Algorithm

Getting Started with AlgorithmWhat is an Algorithm?

Characteristics of Algorithm1 Topic

Analysis Framework

Performance Analysis3 Topics

Mathematical Analysis2 Topics

Sorting AlgorithmSorting Algorithm10 Topics

Searching Algorithm6 Topics

Fundamental of Data StructuresStacks

Queues

Graphs

Trees

Sets

Dictionaries

Divide and ConquerGeneral Method

Binary Search

Recurrence Equation for Divide and Conquer

Finding the Maximum and Minimum

Merge Sort

Quick Sort

Stassen’s Matrix Multiplication

Advantages and Disadvantages of Divide and Conquer

Decrease and ConquerInsertion Sort

Topological Sort

Greedy MethodGeneral Method

Coin Change Problem

Knapsack Problem

Job Sequencing with Deadlines

Minimum Cost Spanning Trees2 Topics

Single Source Shortest Paths1 Topic

Optimal Tree Problem1 Topic

Transform and Conquer Approach1 Topic

Dynamic ProgrammingGeneral Method with Examples

Multistage Graphs

Transitive Closure1 Topic

All Pairs Shortest Paths6 Topics

BacktrackingGeneral Method

NQueens Problem

Sum of Subsets problem

Graph Coloring

Hamiltonian Cycles

Branch and Bound2 Topics

0/1 Knapsack problem2 Topics

NPComplete and NPHard Problems1 Topic
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Let ai, 1<= i <= n, be a list of elements that are sorted in non decreasing order. Consider the problem of determining whether a given element x is present in the list.If x is present,we are to determine a value j such that aj = x. If x is not in the list, then j is to be set to zero. Let P = (n,ai,…, al,x) denote an arbitrary instance of this search problem(n is the number of elements in the list ai,…, al is the list of elements,and x is the element searched for)
In this example,any given problem P gets divided (reduced)into one new subproblem. This division takes only theta(1) time. After a comparison with aq, the instance remaining to be solved (if any) can be solved by using this divideandconquer scheme again.If q is always chosen such that aq is the middle element(that is,q = [(n +l)/2)], then the resulting search algorithm is known as binary search.Note that the answer to the new subproblem is also the answer to the original problem P; there is no need for any combining. Algorithm 2 describes this binary search method, where BinSrch has four inputs a[], i, l and x. It is initially invoked as BinSrch(a,l,n,x).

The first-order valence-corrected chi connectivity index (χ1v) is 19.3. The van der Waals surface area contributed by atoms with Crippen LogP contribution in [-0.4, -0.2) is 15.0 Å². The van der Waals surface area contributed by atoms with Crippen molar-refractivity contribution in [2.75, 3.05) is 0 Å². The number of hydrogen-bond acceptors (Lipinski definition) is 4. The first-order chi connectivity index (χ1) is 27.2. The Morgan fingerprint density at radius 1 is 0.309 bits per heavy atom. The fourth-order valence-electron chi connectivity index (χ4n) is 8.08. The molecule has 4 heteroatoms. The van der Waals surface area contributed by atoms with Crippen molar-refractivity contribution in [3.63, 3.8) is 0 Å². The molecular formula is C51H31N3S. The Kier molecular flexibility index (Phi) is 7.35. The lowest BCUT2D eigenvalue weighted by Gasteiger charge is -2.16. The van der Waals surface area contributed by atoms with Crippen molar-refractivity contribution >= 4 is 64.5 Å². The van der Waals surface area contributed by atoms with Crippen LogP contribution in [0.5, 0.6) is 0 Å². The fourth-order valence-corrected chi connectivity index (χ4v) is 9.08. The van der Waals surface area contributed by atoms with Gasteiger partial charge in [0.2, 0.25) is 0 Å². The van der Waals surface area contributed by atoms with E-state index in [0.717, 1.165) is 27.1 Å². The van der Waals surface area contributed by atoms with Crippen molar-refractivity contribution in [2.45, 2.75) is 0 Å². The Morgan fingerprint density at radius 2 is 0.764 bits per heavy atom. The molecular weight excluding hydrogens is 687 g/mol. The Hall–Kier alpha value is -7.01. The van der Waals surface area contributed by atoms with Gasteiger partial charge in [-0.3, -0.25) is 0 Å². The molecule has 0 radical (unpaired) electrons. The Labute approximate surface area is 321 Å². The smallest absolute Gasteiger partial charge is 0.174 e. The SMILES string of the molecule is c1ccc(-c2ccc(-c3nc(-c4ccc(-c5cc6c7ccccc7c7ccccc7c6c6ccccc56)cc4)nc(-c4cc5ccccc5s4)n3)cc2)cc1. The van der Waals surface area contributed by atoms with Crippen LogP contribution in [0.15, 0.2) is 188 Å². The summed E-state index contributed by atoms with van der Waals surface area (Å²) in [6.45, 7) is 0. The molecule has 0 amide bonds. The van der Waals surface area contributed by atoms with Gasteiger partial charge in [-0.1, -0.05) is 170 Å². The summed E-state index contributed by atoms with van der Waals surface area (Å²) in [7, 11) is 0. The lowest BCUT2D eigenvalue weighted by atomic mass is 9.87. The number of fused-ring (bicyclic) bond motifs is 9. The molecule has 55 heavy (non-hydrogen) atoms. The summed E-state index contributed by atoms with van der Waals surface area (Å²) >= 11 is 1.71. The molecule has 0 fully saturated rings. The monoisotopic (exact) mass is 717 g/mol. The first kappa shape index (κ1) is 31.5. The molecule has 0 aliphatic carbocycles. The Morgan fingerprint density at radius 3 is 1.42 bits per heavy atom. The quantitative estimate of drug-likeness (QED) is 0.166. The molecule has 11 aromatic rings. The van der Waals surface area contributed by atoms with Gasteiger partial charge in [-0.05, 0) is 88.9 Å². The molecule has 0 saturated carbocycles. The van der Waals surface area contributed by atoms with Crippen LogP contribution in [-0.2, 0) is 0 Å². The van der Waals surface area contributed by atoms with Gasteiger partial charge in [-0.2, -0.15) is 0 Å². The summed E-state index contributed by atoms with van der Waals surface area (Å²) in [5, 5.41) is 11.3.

A non recursive version of BinSrch is given in Algorithm 3. Bin Search has three inputs a,n,and x. The while loop continues processing as long as there are more elements left to check.At the conclusion of the procedure 0 is returned if x is not present, or j is returned, such that a[j] = x.
Is BinSearch an algorithm? We must be sure that all of the operations such as comparisons between x and a[mid] are well defined. The relational operators carry out the comparisons among elements of a correctly if these operators are appropriately defined. Does BinSearch terminate? We observe that low and high are integer variables such that each time through the loop either x is found or low is increased by at least one or high is decreased by at least one.Thus we have two sequences of integers approaching each other and eventually low becomes greater than high and causes termination in a finite number of steps if x is not present.